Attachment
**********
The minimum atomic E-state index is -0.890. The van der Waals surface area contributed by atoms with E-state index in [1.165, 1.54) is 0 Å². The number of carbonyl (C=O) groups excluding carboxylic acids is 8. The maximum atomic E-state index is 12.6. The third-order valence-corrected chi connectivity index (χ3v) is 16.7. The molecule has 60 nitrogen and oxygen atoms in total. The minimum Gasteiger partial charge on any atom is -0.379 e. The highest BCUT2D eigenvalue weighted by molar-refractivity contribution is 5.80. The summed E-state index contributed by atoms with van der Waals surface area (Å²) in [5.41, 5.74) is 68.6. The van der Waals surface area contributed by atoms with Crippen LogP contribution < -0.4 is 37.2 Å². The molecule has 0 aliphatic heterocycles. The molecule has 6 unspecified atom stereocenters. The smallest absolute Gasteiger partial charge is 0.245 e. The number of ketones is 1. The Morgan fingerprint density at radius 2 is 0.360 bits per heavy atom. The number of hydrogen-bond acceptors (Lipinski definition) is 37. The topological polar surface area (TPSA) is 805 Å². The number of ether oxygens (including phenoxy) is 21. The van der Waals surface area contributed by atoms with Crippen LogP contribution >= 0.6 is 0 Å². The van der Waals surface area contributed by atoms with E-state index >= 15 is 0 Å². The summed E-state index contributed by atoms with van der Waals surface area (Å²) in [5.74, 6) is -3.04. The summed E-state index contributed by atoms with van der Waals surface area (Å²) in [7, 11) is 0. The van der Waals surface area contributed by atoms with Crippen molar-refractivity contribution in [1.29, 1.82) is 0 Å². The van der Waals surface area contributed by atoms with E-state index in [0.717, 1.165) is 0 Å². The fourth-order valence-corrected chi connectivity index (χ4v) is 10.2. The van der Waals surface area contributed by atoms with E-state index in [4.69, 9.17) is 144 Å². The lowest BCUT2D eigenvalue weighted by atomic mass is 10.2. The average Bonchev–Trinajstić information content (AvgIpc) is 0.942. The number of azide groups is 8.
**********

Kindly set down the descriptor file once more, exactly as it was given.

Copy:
The minimum atomic E-state index is -0.890. The van der Waals surface area contributed by atoms with E-state index in [1.165, 1.54) is 0 Å². The number of carbonyl (C=O) groups excluding carboxylic acids is 8. The maximum atomic E-state index is 12.6. The third-order valence-corrected chi connectivity index (χ3v) is 16.7. The molecule has 60 nitrogen and oxygen atoms in total. The minimum Gasteiger partial charge on any atom is -0.379 e. The highest BCUT2D eigenvalue weighted by molar-refractivity contribution is 5.80. The summed E-state index contributed by atoms with van der Waals surface area (Å²) in [5.41, 5.74) is 68.6. The van der Waals surface area contributed by atoms with Crippen LogP contribution < -0.4 is 37.2 Å². The molecule has 0 aliphatic heterocycles. The molecule has 6 unspecified atom stereocenters. The smallest absolute Gasteiger partial charge is 0.245 e. The number of ketones is 1. The Morgan fingerprint density at radius 2 is 0.360 bits per heavy atom. The number of hydrogen-bond acceptors (Lipinski definition) is 37. The topological polar surface area (TPSA) is 805 Å². The number of ether oxygens (including phenoxy) is 21. The van der Waals surface area contributed by atoms with Crippen LogP contribution >= 0.6 is 0 Å². The van der Waals surface area contributed by atoms with E-state index >= 15 is 0 Å². The summed E-state index contributed by atoms with van der Waals surface area (Å²) in [5.74, 6) is -3.04. The summed E-state index contributed by atoms with van der Waals surface area (Å²) in [7, 11) is 0. The van der Waals surface area contributed by atoms with Crippen molar-refractivity contribution in [1.29, 1.82) is 0 Å². The van der Waals surface area contributed by atoms with E-state index in [0.717, 1.165) is 0 Å². The fourth-order valence-corrected chi connectivity index (χ4v) is 10.2. The van der Waals surface area contributed by atoms with E-state index in [4.69, 9.17) is 144 Å². The lowest BCUT2D eigenvalue weighted by atomic mass is 10.2. The average Bonchev–Trinajstić information content (AvgIpc) is 0.942. The number of azide groups is 8.